Has food price inflation peaked? The Government thinks so. So too a number of supermarket CEOs. And if you take a peek at the graphs in the pages of the FT, commodities from fuel to wheat to milk are going in a delightfully deflationary direction.

But hold the phone. The graphs we see are mostly in dollars. The rest are in euros. Factor in sterling's plummeting value and, as the graph on p5 shows, since the end of October, the adjusted price of 12 key commodities in the UK is actually going up.

Of course, there's no guarantee commodity prices won't come down further, offsetting the price hikes manufacturers and retailers will face down the line. But with 50% of grocery goods imported, at the very least that puts the UK at a disadvantage to its international rivals. And when the global recovery comes, it means the UK will bear the brunt of any genuine inflation in commodity prices that a swing in the balance between supply and demand creates.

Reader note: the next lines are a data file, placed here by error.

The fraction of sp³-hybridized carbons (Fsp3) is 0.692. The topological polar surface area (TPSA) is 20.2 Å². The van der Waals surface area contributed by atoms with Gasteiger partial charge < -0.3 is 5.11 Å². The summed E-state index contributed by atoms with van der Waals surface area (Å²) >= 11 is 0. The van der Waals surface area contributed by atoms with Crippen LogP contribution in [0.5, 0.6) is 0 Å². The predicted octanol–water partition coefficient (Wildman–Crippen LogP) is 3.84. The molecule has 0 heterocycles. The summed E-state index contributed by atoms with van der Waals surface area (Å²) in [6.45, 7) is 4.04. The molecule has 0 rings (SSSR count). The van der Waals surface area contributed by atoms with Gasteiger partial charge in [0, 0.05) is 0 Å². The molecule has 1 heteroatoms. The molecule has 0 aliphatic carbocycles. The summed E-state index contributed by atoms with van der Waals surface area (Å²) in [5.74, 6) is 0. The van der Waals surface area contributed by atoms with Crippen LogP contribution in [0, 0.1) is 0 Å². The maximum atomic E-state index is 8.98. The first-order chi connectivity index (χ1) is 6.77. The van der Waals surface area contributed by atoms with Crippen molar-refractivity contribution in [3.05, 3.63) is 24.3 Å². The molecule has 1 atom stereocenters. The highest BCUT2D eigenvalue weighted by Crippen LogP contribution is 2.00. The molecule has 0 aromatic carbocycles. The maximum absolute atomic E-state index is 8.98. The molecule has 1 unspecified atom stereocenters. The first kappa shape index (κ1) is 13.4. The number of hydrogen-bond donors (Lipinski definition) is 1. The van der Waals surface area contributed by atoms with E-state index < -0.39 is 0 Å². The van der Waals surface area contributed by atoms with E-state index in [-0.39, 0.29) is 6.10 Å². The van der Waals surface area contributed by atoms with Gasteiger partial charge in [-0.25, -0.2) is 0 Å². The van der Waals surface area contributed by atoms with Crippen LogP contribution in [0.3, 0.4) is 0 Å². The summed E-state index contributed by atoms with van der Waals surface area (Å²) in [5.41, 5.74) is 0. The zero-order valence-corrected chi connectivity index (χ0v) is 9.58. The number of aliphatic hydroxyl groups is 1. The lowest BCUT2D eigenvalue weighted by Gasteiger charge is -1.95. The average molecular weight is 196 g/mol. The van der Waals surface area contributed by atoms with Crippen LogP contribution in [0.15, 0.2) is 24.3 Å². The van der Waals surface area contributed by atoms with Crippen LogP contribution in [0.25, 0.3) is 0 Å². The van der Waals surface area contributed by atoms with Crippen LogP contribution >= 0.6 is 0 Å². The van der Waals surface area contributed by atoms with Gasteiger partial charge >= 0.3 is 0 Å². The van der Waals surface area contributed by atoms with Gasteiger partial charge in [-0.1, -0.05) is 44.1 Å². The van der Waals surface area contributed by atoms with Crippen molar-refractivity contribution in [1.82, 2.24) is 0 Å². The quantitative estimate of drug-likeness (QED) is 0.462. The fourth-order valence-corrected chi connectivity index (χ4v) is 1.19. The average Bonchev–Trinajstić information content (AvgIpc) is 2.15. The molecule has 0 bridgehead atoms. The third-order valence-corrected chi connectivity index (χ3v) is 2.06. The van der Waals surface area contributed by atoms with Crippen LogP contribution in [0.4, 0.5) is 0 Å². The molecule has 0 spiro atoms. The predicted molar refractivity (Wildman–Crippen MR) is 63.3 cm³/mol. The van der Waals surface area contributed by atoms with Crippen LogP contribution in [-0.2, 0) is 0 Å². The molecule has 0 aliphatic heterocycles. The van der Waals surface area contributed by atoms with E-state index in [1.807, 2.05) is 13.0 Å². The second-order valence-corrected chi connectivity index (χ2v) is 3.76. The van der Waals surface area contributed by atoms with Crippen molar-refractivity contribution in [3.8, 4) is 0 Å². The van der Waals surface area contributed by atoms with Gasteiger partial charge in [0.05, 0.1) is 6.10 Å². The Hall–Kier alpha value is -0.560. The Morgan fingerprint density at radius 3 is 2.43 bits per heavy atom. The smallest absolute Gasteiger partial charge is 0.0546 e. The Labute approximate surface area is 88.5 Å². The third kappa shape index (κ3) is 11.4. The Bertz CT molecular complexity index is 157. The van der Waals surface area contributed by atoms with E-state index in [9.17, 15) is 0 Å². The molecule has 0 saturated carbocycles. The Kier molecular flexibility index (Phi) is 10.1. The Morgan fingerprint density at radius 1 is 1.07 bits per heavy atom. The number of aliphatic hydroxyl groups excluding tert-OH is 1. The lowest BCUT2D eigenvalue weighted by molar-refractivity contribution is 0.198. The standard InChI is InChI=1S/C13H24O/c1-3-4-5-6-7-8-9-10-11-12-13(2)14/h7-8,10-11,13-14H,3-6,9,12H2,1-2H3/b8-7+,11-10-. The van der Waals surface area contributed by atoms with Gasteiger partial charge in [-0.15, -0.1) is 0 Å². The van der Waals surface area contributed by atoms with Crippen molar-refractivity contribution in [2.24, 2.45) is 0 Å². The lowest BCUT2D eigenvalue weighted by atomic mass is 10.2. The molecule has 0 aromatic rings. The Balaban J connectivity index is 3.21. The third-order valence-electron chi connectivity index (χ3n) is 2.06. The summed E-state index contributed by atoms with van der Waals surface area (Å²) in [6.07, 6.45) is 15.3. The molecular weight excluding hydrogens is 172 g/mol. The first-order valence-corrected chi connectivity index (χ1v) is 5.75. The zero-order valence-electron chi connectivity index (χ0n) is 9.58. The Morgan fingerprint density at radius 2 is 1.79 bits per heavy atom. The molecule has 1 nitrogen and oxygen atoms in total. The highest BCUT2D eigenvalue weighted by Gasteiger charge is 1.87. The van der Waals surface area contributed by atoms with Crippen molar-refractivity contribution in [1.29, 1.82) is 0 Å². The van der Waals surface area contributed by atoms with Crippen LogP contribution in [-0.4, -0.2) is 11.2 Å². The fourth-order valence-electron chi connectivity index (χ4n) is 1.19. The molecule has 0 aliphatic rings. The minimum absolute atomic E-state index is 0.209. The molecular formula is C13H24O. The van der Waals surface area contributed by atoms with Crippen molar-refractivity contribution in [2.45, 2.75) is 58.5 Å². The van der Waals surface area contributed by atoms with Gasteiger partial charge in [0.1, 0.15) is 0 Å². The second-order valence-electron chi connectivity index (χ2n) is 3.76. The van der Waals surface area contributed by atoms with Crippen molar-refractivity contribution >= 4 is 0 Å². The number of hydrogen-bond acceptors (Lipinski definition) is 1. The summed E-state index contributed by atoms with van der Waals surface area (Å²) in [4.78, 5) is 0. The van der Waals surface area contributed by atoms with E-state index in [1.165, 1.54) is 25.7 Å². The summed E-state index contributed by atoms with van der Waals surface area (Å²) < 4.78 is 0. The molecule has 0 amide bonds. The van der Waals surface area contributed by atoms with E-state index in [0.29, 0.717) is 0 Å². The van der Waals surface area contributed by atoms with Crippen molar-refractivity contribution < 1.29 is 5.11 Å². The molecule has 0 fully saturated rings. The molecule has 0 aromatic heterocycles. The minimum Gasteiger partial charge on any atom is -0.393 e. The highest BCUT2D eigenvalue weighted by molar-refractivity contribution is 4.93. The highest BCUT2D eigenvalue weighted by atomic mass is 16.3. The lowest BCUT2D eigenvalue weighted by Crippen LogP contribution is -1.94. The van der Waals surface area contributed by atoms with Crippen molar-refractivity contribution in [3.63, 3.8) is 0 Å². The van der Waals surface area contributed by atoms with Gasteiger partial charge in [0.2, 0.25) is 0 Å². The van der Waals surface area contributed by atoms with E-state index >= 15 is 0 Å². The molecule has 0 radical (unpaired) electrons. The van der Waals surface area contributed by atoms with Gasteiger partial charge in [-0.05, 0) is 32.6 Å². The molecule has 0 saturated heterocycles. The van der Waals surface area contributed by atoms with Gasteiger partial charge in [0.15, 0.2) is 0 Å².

What's more, it's easily possible, with the Government announcing a £118bn increase in borrowing in its Pre-Budget Report this week, that sterling could weaken still further. The cost of credit default swaps on sterling certainly suggest it will. (And I thought, until the credit crunch came, that we were simply in the business of selling neeps and nappies.)

With so much overcapacity, manufacturers will be hard pressed, right now, to pass on any currency-based price hikes to the supermarkets. Certainly the supermarkets won't. Seeing the speed at which Tesco et al passed on the paltry 2.5% VAT savings this week shows how seriously the mults are taking the mantra that 'Every Little Helps'.

But if more suppliers go the way of Woolies (and this week we reveal that retailers are making contingency plans in the event of Bakkavör's collapse), the market is sure to tighten. So

I ask again: is it deflation we should all be worried about?